Cross-Curricular Multipotentialites

Do you have a superpower?

Perhaps you have more than one?

You could well be a multipotentialite.

Writer and artist Emilie Wapnick describes “multipotentialites” as people who have a range of interests and jobs over one lifetime.

Here’s a question we’ve all been asked:

What do you want to do when you grow up?

If you don’t know, don’t worry and if you’re not sure you want to do just one thing for the rest of your life then you’re not alone either.

If you struggle to narrow your interests or choose a niche then you are not odd, strange or indecisive.

Some of us don’t have one true calling or vocation because we are not wired that way. In fact, committing to one specific role or industry for the rest of your life might freak you out because it feels suffocating.

We have quite a few destinies and that because our wild eclecticism takes us in many different directions.

As Barbara Sher (2006) points out in her book, the pervading attitude is that successful individuals have one talent, one linear career or are dedicated to one hobby.

She calls someone who likes to go deeply into a topic and stick with it, and will usually have a career that specialises in one area as a ‘Diver’. A Scanner, in contrast, is interested in many different things and finds it difficult to choose between them.

Having lots of different interests, projects and curiosities doesn’t make you a “jack-of-all-trades, master of none” (apologies for the archaic male bias) because having a range of diverse activities is a strength, not a weakness.

As Sher says,

Differentiation is essential for happiness of adults.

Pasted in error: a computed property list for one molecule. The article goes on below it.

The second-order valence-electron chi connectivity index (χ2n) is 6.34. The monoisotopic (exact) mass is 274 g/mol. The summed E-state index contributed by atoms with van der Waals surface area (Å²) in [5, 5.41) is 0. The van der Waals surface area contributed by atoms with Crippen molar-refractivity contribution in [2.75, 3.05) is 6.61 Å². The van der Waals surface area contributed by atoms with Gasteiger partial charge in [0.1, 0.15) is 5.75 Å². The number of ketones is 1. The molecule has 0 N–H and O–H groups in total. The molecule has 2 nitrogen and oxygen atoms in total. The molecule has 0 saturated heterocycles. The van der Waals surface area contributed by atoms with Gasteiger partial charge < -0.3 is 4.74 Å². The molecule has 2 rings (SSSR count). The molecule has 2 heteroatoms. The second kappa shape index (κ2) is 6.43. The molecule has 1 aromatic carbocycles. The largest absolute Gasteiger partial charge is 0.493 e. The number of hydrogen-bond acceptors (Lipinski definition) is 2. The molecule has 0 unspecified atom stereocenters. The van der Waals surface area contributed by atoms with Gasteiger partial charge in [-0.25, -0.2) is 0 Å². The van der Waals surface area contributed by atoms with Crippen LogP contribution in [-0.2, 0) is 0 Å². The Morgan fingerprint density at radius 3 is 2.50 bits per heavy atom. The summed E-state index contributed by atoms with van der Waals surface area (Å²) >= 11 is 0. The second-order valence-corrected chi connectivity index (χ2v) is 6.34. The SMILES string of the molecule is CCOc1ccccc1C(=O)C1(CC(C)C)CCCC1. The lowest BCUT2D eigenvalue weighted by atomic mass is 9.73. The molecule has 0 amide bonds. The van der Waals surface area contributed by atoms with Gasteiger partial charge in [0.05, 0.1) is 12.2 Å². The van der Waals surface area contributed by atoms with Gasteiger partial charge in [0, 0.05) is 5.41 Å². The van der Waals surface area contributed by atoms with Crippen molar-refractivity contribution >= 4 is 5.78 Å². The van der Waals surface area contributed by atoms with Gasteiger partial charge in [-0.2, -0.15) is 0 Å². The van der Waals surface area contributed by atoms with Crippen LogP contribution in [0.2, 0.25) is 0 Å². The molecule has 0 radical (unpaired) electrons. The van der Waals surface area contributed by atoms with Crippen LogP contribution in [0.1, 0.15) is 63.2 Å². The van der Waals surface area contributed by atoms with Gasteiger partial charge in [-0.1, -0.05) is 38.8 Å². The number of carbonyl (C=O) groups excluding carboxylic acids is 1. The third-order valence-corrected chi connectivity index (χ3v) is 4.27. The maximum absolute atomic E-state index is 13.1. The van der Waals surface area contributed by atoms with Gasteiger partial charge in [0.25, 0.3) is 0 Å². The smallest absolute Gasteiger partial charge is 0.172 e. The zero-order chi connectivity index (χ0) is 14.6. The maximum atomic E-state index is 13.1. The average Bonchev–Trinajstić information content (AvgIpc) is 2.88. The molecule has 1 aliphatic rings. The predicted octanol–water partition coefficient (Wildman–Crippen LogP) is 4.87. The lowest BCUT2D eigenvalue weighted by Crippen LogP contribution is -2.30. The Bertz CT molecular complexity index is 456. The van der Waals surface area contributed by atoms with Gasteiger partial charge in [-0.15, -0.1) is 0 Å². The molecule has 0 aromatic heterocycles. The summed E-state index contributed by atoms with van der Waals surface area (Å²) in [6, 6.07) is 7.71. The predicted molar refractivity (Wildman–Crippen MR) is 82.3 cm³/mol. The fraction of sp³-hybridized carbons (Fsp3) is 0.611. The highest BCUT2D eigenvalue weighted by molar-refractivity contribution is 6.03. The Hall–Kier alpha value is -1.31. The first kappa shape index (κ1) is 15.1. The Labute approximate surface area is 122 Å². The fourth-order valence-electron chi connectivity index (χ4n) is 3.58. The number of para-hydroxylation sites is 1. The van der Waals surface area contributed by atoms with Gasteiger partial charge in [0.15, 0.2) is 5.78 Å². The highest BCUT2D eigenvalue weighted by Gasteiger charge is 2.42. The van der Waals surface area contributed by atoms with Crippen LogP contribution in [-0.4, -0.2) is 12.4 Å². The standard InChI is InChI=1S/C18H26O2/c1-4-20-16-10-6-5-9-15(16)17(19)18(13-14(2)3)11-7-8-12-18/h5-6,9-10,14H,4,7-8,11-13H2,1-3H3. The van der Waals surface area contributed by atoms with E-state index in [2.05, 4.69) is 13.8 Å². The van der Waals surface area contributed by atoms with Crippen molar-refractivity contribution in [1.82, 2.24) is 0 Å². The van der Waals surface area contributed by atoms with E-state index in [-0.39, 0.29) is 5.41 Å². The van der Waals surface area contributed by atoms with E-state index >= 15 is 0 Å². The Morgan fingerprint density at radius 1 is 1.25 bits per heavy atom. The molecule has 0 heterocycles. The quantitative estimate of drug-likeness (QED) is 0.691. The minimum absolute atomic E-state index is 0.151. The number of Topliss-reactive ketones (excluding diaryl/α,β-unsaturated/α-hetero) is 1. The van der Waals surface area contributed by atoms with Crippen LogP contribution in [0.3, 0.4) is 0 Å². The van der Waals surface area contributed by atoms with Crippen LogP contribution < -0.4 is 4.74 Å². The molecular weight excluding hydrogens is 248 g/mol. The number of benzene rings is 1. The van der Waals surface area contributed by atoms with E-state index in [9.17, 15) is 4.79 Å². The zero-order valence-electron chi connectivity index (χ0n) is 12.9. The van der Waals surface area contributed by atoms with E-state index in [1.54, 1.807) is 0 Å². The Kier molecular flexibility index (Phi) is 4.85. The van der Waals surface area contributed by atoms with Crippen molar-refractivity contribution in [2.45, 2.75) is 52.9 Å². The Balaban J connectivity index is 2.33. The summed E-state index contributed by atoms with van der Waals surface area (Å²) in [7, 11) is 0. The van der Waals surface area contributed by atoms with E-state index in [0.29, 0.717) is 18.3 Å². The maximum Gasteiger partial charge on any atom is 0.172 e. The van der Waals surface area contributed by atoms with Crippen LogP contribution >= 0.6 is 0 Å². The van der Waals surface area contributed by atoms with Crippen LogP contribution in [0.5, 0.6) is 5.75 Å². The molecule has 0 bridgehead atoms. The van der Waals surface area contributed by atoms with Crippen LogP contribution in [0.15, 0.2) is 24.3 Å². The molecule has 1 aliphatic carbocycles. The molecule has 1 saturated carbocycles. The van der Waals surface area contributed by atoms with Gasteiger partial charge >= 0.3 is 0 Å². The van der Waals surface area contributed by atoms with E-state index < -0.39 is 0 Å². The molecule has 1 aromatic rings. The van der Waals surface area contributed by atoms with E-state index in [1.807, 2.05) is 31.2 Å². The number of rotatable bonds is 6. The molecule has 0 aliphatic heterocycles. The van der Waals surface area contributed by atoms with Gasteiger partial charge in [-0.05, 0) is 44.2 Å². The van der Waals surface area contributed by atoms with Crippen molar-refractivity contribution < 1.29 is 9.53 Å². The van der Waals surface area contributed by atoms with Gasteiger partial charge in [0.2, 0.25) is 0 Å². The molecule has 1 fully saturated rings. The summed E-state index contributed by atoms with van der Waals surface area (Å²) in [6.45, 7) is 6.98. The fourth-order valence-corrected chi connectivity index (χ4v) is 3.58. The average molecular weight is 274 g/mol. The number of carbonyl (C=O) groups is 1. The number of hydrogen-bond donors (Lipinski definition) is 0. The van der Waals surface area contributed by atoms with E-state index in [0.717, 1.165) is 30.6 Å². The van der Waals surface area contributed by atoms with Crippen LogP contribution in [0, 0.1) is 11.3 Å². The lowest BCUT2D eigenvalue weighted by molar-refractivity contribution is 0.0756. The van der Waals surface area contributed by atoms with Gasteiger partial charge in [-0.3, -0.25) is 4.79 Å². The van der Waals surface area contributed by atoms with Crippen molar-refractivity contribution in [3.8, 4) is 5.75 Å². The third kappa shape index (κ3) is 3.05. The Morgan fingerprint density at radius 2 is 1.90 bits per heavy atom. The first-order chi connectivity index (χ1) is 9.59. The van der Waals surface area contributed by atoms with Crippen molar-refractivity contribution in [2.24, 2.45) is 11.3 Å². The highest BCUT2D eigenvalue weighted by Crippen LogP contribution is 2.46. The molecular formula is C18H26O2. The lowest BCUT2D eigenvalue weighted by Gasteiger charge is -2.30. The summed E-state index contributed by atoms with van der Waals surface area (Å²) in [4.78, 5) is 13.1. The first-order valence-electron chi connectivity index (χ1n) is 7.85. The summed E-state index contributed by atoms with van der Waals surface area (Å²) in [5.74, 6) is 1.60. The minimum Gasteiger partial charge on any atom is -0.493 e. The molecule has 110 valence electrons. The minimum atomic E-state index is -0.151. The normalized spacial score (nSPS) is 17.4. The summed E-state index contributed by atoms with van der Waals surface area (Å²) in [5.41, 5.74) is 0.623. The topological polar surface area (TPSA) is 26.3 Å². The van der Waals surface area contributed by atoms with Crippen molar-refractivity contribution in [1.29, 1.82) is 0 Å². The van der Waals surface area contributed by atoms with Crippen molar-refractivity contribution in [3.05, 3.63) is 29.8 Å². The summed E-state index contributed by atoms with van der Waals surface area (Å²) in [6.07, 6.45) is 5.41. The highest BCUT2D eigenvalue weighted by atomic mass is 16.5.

You do not have to focus on one thing, you can be passionate about many different things and do them all. You can actually be everything!

Wapnick’s idea is a similar way of saying a Renaissance person – someone who has wide interests and is expert  in several areas.

Renaissance people tend to be polymaths and philomaths with talents and skills in cognitive, physical and social pursuits. They have broad and comprehensive knowledge about many different subjects and love learning and studying something new.

These are free thinkers, often self-taught individuals who are analytical, creative, well-read, multilingual, artistic and cultured. Think Leonardo Da Vinci or Galileo.

Multipotentialites might not necessarily be experts or masters of all that they do but they go down different rabbit holes and explore the intersections.

If your energy is scattered among many projects and commitments and you have a curiosity and hunger to learn how the world works and how we can connect the dots between disciplines then you are probably a multipotentialite.

This is why we shouldn’t say ‘reaching your potential’ – this means you’ve only got the one. Instead, you’ve got lots of potentials to reach.

In school, college and university students can often get channelled into a specific subject specialism and they end up staying there sometimes for a whole lifetime. That works for some.

But for a multipotentialite this scenario is a nightmare one because they refuse to choose. They are cross-curricular with many interdisciplinary interests and enjoy several and very diverse aptitudes.

Instead of one label, such as “I’m a lawyer”, scanners or multipotentialites enjoy using lots of labels because they are engaged in lots of areas.

If you want to know more than take Wapnick’s free quiz on her website homepage.

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